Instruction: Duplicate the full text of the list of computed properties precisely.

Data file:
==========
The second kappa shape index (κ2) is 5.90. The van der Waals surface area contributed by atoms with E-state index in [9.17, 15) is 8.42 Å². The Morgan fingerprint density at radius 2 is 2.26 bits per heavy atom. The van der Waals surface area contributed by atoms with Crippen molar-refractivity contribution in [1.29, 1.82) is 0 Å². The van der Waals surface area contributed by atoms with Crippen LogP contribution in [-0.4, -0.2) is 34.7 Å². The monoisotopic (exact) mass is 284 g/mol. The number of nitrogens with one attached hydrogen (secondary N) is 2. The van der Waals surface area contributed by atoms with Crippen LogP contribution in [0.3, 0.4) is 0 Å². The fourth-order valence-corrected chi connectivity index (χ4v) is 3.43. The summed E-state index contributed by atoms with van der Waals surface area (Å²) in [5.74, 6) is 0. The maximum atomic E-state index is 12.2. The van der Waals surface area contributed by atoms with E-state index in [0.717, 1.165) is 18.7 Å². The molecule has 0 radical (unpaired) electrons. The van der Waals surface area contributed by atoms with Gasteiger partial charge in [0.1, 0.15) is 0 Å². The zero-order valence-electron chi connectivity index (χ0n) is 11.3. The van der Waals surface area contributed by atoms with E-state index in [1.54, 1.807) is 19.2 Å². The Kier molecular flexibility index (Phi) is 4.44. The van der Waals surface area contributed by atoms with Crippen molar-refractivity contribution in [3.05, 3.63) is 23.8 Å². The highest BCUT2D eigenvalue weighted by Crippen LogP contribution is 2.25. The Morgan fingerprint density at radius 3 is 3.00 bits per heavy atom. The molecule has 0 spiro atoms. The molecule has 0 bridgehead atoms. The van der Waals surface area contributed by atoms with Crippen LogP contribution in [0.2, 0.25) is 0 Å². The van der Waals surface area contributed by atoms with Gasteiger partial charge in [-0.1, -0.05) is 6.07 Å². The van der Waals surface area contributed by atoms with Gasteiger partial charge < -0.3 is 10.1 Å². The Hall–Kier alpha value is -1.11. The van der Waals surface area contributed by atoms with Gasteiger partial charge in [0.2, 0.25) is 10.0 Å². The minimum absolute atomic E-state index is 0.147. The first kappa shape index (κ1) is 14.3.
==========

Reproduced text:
The second kappa shape index (κ2) is 5.90. The van der Waals surface area contributed by atoms with E-state index in [9.17, 15) is 8.42 Å². The Morgan fingerprint density at radius 2 is 2.26 bits per heavy atom. The van der Waals surface area contributed by atoms with Crippen molar-refractivity contribution in [1.29, 1.82) is 0 Å². The van der Waals surface area contributed by atoms with Crippen LogP contribution in [-0.4, -0.2) is 34.7 Å². The monoisotopic (exact) mass is 284 g/mol. The number of nitrogens with one attached hydrogen (secondary N) is 2. The van der Waals surface area contributed by atoms with Crippen LogP contribution in [0.3, 0.4) is 0 Å². The fourth-order valence-corrected chi connectivity index (χ4v) is 3.43. The summed E-state index contributed by atoms with van der Waals surface area (Å²) in [5.74, 6) is 0. The maximum atomic E-state index is 12.2. The van der Waals surface area contributed by atoms with E-state index in [0.717, 1.165) is 18.7 Å². The molecule has 0 radical (unpaired) electrons. The van der Waals surface area contributed by atoms with Gasteiger partial charge in [0.1, 0.15) is 0 Å². The zero-order valence-electron chi connectivity index (χ0n) is 11.3. The van der Waals surface area contributed by atoms with E-state index in [1.54, 1.807) is 19.2 Å². The Kier molecular flexibility index (Phi) is 4.44. The van der Waals surface area contributed by atoms with Crippen molar-refractivity contribution in [3.05, 3.63) is 23.8 Å². The highest BCUT2D eigenvalue weighted by Crippen LogP contribution is 2.25. The Morgan fingerprint density at radius 3 is 3.00 bits per heavy atom. The molecule has 0 spiro atoms. The molecule has 0 bridgehead atoms. The van der Waals surface area contributed by atoms with Crippen LogP contribution in [0.2, 0.25) is 0 Å². The van der Waals surface area contributed by atoms with Gasteiger partial charge in [-0.1, -0.05) is 6.07 Å². The van der Waals surface area contributed by atoms with Gasteiger partial charge < -0.3 is 10.1 Å². The Hall–Kier alpha value is -1.11. The van der Waals surface area contributed by atoms with Gasteiger partial charge in [0.2, 0.25) is 10.0 Å². The minimum absolute atomic E-state index is 0.147. The first kappa shape index (κ1) is 14.3.